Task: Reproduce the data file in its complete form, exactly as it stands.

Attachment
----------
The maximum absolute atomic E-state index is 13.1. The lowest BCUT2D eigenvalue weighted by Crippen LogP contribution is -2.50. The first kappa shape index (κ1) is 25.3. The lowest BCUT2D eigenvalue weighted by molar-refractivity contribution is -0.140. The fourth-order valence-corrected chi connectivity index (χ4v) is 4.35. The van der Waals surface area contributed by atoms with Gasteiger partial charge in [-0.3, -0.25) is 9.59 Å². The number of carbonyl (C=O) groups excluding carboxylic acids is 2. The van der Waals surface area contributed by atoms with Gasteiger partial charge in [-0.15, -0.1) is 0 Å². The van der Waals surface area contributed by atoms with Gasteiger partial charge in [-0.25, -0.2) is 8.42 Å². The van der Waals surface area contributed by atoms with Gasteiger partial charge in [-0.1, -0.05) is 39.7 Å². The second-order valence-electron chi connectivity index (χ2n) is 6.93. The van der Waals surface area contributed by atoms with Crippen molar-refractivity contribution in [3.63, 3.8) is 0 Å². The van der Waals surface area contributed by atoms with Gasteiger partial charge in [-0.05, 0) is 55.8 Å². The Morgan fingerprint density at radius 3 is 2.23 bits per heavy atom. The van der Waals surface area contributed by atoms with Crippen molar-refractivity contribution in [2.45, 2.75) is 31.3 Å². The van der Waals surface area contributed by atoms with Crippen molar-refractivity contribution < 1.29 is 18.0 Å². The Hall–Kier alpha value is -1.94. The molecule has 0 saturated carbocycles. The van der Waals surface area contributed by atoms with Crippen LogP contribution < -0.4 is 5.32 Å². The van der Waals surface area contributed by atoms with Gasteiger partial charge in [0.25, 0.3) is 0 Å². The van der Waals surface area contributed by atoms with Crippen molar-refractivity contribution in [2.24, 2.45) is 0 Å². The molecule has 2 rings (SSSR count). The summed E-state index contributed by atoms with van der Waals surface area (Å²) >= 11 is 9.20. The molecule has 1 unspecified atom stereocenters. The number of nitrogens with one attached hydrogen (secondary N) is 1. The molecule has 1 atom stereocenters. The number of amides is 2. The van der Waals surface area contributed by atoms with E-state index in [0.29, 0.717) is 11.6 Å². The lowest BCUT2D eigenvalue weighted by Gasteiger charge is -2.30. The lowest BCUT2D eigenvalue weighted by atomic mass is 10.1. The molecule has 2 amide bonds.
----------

The maximum absolute atomic E-state index is 13.1. The lowest BCUT2D eigenvalue weighted by Crippen LogP contribution is -2.50. The first kappa shape index (κ1) is 25.3. The lowest BCUT2D eigenvalue weighted by molar-refractivity contribution is -0.140. The fourth-order valence-corrected chi connectivity index (χ4v) is 4.35. The van der Waals surface area contributed by atoms with Gasteiger partial charge in [-0.3, -0.25) is 9.59 Å². The number of carbonyl (C=O) groups excluding carboxylic acids is 2. The van der Waals surface area contributed by atoms with Gasteiger partial charge in [-0.15, -0.1) is 0 Å². The van der Waals surface area contributed by atoms with Gasteiger partial charge in [-0.25, -0.2) is 8.42 Å². The van der Waals surface area contributed by atoms with Gasteiger partial charge in [-0.1, -0.05) is 39.7 Å². The second-order valence-electron chi connectivity index (χ2n) is 6.93. The van der Waals surface area contributed by atoms with Crippen molar-refractivity contribution in [3.63, 3.8) is 0 Å². The van der Waals surface area contributed by atoms with Gasteiger partial charge in [-0.05, 0) is 55.8 Å². The Morgan fingerprint density at radius 3 is 2.23 bits per heavy atom. The van der Waals surface area contributed by atoms with Crippen molar-refractivity contribution in [2.45, 2.75) is 31.3 Å². The van der Waals surface area contributed by atoms with Crippen molar-refractivity contribution < 1.29 is 18.0 Å². The Hall–Kier alpha value is -1.94. The molecule has 0 saturated carbocycles. The van der Waals surface area contributed by atoms with Crippen LogP contribution < -0.4 is 5.32 Å². The van der Waals surface area contributed by atoms with Gasteiger partial charge in [0.25, 0.3) is 0 Å². The van der Waals surface area contributed by atoms with Crippen molar-refractivity contribution in [2.24, 2.45) is 0 Å². The molecule has 2 rings (SSSR count). The summed E-state index contributed by atoms with van der Waals surface area (Å²) >= 11 is 9.20. The molecule has 1 unspecified atom stereocenters. The number of nitrogens with one attached hydrogen (secondary N) is 1. The molecule has 1 atom stereocenters. The number of amides is 2. The van der Waals surface area contributed by atoms with E-state index in [0.29, 0.717) is 11.6 Å². The lowest BCUT2D eigenvalue weighted by Gasteiger charge is -2.30. The lowest BCUT2D eigenvalue weighted by atomic mass is 10.1. The molecule has 2 amide bonds.